Most artists I know, and heck I have to include myself in this list, want their work to be universally like. More than that, universally loved. We love what we do, so why, why, why, why (why, why, why) wouldn’t everyone else in the whole world.

Alas, the arts doesn’t work this way. In math, for the most part, there is one final answer. Forty-seven. That’s it, turn the lights out, let’s get out of here. The arts are subjective. The response to a work of art has so many factors the least of which is the baseline good or bad. A work of art can be experienced by a thousand different people and there could be a thousand different opinions on the work. There is always an individual personal aspect to the arts.

What you should really strive for as an artist is the extreme. Passionate love and passionate hate. An extreme reaction in either reaction means that your work strikes a cord. There’s nothing worse than the ‘meh’ reaction. Meh=fail.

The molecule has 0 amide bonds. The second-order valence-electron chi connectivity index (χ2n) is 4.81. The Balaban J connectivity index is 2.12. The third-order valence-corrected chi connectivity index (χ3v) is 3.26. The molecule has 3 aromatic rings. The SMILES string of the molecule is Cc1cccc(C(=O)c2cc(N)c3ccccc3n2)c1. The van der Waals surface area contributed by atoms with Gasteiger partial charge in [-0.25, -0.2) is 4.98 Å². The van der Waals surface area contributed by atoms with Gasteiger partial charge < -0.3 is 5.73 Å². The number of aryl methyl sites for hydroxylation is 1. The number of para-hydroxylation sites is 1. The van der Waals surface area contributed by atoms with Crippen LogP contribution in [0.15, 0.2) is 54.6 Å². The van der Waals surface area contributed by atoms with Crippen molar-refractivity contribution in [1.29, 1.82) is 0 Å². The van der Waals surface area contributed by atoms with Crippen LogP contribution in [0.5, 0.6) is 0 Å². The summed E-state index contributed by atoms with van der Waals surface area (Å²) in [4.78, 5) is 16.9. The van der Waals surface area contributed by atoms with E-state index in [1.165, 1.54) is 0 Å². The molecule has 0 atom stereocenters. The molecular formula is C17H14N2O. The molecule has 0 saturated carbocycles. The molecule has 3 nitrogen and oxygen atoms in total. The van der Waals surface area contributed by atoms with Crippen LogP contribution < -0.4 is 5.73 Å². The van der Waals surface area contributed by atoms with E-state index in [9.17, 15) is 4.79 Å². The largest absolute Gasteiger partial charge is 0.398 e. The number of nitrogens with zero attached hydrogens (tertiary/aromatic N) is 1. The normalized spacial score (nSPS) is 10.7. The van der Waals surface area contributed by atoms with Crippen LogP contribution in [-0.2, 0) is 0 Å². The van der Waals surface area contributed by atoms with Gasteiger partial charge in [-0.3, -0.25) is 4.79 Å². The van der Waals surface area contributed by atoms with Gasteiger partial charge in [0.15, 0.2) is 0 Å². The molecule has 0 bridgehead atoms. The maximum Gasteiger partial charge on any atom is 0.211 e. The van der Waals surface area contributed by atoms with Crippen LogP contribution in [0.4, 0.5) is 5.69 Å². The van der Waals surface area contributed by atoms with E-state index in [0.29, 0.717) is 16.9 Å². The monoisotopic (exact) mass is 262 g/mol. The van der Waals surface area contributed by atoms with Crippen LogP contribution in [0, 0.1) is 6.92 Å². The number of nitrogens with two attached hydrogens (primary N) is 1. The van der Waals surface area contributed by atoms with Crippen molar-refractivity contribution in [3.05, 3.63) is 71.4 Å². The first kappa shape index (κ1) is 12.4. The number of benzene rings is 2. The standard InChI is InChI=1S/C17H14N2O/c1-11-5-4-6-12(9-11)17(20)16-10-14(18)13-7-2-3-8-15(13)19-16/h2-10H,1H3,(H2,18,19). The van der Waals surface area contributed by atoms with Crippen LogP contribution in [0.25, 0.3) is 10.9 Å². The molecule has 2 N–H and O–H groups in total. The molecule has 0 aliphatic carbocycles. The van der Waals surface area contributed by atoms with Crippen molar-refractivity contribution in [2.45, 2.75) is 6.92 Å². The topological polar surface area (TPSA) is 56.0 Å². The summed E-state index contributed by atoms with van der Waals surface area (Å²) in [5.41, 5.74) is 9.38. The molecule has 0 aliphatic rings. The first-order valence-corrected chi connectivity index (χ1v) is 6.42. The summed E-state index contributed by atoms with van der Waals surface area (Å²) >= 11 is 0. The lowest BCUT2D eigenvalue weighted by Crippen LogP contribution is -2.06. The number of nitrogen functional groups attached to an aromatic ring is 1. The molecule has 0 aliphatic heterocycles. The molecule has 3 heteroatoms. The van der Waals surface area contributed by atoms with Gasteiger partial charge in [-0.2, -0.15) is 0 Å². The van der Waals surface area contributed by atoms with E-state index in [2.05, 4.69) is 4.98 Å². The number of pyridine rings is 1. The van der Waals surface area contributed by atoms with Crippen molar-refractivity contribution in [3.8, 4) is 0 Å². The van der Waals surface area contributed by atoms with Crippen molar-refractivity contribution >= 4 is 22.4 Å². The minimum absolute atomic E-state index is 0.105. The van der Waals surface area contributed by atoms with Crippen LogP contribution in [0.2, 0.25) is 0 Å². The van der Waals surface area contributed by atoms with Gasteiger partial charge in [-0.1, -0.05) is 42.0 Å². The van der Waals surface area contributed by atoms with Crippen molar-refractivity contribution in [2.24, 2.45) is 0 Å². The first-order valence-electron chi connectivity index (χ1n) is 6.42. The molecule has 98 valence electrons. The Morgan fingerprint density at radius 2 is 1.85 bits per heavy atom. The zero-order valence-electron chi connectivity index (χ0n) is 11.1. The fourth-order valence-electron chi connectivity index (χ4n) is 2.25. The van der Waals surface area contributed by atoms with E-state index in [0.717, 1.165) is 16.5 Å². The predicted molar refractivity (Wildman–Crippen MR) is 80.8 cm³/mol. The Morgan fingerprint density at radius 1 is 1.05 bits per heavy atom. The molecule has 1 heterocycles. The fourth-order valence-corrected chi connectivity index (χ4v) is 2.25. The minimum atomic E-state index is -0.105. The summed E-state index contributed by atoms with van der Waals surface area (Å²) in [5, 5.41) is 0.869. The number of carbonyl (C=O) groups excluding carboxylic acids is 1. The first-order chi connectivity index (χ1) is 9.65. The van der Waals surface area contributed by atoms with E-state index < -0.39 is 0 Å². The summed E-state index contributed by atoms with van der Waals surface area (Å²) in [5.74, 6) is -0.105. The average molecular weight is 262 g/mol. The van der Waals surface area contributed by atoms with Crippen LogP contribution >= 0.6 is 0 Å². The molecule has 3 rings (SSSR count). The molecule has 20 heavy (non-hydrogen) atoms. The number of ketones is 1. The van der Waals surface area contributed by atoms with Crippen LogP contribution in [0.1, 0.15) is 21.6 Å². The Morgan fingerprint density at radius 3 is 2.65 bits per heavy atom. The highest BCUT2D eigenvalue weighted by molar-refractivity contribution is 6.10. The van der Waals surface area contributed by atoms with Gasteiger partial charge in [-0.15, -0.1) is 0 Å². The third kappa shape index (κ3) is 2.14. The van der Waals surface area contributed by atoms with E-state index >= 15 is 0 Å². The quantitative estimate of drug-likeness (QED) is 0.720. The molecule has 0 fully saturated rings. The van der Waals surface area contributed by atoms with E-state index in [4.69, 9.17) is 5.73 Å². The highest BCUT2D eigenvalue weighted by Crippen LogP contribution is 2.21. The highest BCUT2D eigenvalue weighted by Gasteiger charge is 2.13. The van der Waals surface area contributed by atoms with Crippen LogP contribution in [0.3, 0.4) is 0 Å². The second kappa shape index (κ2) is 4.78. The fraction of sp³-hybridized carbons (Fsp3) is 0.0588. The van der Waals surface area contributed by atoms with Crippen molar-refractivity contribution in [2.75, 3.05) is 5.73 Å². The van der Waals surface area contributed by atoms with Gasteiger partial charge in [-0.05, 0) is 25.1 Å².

I try to exist in a state where I can appreciate passionate hate. It’s not easy and really, I’d just rather everyone love my plays and be done with it. But that is not the purpose of being an artist. The purpose is passion. That’s important to instill in young artists. Pursue with passion and strive for a passionate reaction. If you do that, then you have succeeded as an artist.

In the New York Times this week critics Charles Isherwood and Alastair Macaulay discuss the newest Twyla Tharp show. One loved it. One loathed it. Has Tharp then succeeded as an artist?

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Lindsay Price

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